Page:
Detroit, city of my birth and upbringing, has gone bankrupt. And the Detroit Institute of Arts, an inspirational beacon of my youth, is in trouble. It was recently reported that the worth of all the art in the museum was only about $2,000,000,000, and that they might have to start lugging it all to Antiques Roadshow. They’re also going to need donations. And I owe them a lot.
In my senior year of high school, I took the bus downtown every afternoon to intern in the museum’s photography department. I was a budding photographer, and they taught me everything: darkroom skills, cameras, lighting, studio basics. I helped with various tasks, and they were kind enough to let me develop and print my own work. I collected many of those photos into a portfolio that landed me second place in the country in the Scholastic Arts Awards – and also helped me get a full ride to the art school at Cooper Union.
It’s hard to put a price tag on that kind of experience. Or on such an inspirational collection. But if you did have to value such things, St. Jerome in his Study, by Van Eyck, is one of the museum’s prized masterpieces. As they were photographing it in the studio one afternoon, I was even given the chance to carefully lift and move it. It was certainly the most valuable thing I’ve ever held in my hands – worth many millions of dollars. And it only measures about twelve by nine inches. Framed.
Just small enough to fit in a high school kid’s backpack.
I love getting hand drawn cards from kids. Sometimes they get my name wrong, but that’s okay. In fact, when a kindergartner miswrote Roth as Rock yesterday, I thought it was pretty cool. After all, we male elementary teachers need all the boosts of masculinity we can get. Mr. Rock. I like the sound of that.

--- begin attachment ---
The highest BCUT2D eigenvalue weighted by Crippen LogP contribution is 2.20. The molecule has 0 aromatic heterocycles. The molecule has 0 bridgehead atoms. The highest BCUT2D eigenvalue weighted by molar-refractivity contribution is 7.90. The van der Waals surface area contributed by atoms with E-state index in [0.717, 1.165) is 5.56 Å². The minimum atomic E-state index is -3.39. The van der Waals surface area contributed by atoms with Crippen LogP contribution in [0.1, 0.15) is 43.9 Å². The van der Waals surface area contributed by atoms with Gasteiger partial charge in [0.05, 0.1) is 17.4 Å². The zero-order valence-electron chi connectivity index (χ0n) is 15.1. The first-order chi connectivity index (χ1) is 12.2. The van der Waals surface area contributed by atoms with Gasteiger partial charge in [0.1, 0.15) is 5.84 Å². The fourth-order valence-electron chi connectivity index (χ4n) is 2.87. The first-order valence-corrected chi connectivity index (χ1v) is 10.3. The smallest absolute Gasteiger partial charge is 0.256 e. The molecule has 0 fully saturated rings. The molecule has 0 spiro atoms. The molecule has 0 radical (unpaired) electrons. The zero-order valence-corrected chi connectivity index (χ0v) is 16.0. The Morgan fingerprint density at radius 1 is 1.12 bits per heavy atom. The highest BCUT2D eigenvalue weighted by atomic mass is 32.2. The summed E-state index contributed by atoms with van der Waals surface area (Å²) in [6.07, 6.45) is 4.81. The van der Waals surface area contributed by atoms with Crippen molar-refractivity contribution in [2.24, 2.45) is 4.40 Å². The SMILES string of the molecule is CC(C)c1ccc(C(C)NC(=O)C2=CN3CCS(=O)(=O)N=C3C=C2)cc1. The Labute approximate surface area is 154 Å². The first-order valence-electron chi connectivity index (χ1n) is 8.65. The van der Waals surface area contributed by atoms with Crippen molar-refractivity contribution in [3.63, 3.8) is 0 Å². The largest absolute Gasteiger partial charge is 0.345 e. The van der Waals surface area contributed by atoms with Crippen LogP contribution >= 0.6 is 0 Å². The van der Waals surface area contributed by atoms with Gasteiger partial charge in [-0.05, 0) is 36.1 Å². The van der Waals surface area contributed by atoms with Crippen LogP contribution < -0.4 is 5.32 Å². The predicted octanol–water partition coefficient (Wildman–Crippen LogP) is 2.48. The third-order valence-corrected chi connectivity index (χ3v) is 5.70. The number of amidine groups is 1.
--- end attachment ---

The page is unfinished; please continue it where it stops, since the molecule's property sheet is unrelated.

Oh, wait. It says Miss Rock.
p.s. And what’s with the black heart? What’s that supposed to mean?
I am a total astro-nut. I’ve read tons of books on space. Celestial bodies have been prominent in many of my writing projects (my first picture book dummy, years ago, was Obadiah’s Moon Blues – yeah, it was as bad as it sounds). I’ve even shaken hand with two of the twelve Apollo moon-walkers.
And yet somehow, until now, I’ve missed that an actual sculpture was commissioned for, and placed on, the Moon! It was not well publicized. Nor can I find it mentioned in my lunar bible, A Man on the Moon by Andrew Chaikin. But it turns out that astronaut David Scott, of Apollo 15, asked Belgian artist Paul Van Hoeydonck to create a small, durable figure, of no gender or race, to honor the (fourteen) astronauts and cosmonauts who had died up to that point in the space race. The tiny aluminum statue was called Fallen Astronaut. It was quietly placed by Scott on the Moon in August of 1971. Whoa.
The artist, now 88, will be speaking next week at the Air and Space Museum here in D.C. http://airandspace.si.edu/events/detail.cfm?id=8038, which is how I learned of this. Sadly, I don’t think I can go; I’m already booked to teach the visionary artists of tomorrow. But that’s okay. I’m counting on one of their works to one day end up on Mars.
Sculpture and plaque, as photographed on the Moon.